After shut down – chances are very low that you have catched something which might harm your system.
      This is just one aspect of TC.

      You only install what you want!! Some users just want an editor, a file manager and a browser – here you go – make yourself a frugal and you are finished booting within 10 seconds!

      I have red two or three issues of you magazine and I think your reviewers should go back and take a closer look at this juwel. It is worth it.

    • Joe Rabinsky

      To accomplish a no hassle hard drive install, all you have to do is a Frugal install. Simply copy the two files: bzImage and tinycore.gz into another partition, and point your bootloader to it.

      Tiny Core can live peacefully with other installed distributions. There is no need for a dedicated partition for Tiny Core. Also, there is no need to even setup persistency for downloaded application extensions.

      Simply use a one time boot code of ‘tce=hda1’. On subsequent boots, Tiny Core will
      auto load the extensions without the need of that boot code.

      As far as comparing with other distributions, Tiny Core offers full packagage management, with dependencies in a 10MB GUI.

      As far as runtime options, Tiny Core offers: OS only in RAM, both OS and applications in RAM,
      and Tiny Core also allows user selectable applications to run in RAM, mount overlays to RAM, or traditionally installed.

    • (article author)

      Thanks for the comments guys.

      I’m a long time admirer of TC. However, I stand by my point that the amazing technology that it contains is being kept away from the masses by the lack of a couple of scripts and an HD install icon on the desktop. TC could offer something pretty unique in terms of the convenient creation of Linux desktop appliances.

      I just don’t understand why it mixes such amazing ease of use with such a complex approach if you want to do a HD install. Even the USB install isn’t up to the same level of polish as the rest of the distro.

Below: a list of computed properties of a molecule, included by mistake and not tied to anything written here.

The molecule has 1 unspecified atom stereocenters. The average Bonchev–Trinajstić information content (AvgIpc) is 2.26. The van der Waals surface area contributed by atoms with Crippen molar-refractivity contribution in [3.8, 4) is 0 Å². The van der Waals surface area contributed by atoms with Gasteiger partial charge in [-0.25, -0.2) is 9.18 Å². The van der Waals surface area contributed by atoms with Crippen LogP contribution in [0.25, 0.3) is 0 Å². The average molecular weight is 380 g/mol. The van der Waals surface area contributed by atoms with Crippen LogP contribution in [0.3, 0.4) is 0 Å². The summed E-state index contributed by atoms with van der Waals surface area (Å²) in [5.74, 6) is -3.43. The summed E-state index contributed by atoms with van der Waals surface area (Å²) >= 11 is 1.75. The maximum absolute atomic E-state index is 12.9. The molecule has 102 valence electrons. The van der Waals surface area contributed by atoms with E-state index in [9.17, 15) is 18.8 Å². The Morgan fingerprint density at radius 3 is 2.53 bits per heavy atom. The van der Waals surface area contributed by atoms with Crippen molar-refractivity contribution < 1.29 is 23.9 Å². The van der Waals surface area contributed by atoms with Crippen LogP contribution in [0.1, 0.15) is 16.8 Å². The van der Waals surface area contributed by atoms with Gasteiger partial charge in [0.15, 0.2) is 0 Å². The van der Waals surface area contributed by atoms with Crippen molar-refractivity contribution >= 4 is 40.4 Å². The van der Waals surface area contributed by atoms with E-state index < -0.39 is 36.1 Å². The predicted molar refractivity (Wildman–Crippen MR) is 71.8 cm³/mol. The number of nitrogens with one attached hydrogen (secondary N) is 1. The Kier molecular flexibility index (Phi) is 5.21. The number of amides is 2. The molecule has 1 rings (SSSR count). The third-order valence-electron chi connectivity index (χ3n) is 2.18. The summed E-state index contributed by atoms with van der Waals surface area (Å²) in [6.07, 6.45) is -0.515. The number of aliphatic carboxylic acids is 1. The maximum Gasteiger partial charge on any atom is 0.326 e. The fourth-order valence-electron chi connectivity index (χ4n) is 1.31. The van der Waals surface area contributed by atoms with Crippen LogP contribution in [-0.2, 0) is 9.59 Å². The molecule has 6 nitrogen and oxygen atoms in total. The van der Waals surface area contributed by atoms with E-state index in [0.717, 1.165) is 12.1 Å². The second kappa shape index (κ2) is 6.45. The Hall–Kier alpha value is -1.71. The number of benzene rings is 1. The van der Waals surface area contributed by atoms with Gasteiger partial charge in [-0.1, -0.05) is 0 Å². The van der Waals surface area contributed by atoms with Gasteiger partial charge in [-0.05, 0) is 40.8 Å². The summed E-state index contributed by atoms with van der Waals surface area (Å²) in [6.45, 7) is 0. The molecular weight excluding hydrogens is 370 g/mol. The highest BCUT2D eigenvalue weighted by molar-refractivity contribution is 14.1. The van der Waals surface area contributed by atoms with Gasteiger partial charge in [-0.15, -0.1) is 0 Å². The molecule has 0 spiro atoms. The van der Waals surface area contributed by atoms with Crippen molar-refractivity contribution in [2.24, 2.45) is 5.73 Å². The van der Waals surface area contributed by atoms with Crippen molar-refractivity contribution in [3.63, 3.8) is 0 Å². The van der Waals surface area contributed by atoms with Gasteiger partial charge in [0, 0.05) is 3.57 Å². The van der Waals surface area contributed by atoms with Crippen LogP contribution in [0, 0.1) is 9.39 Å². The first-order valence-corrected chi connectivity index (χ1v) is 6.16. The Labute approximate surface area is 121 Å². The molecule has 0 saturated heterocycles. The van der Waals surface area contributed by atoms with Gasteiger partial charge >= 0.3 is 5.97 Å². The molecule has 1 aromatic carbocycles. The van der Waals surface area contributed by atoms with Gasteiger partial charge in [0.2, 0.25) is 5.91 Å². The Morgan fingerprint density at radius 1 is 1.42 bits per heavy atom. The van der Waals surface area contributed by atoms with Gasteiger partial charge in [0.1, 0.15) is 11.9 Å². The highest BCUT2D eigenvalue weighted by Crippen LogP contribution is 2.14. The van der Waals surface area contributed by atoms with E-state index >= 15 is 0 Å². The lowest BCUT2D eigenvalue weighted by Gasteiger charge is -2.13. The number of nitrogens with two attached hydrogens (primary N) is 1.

TC could be a great way to introduce people to what Linux has to offer.

    • Dave H

      Having just successfully used TC as a starting point, I think you’re missing one of the popular uses: embedded systems. It provides an ideal framework for starting with a minimum base set of files on a USB stick or compact flash, to which can be added a few specific applications to tailor the system. No need to mess around with a GUI, just boot and run, and communicate via the network. There are some small x86-based systems for which it’s ideal.

      If I want a desktop environment then I’ll use a more mainstream distribution unless size/power are an issue, or having a read-only boot image is an advantage.

    • chris

      tiny core is a very fast linux distro, the fastest so far I have tried.

      the good thing about it , you get to choose only the apps that you need .

      i have also used slitaz and puppy. nowadays whenever i use linux, I prefer to use tiny core as I want a truely minimalist distro.

      the other advantage from booting from a cd (especially a read only cd drive) is you get a better protection from malware. I use this approach, I have a machine with no hard drive but only a CD drive, and use it to surf the web, and email. there is no way under this configuration for some malware to hide in a persistent way. once you reboot, you start fresh again.

      sure it’s not 100% foolproof, but it eliminates 98% of the malware problems. the 1% is taken care of by being one user among millions of users and the last 1% is unknown.

      I normally use windows and I can tell you a lot of the problems with malwares ;-)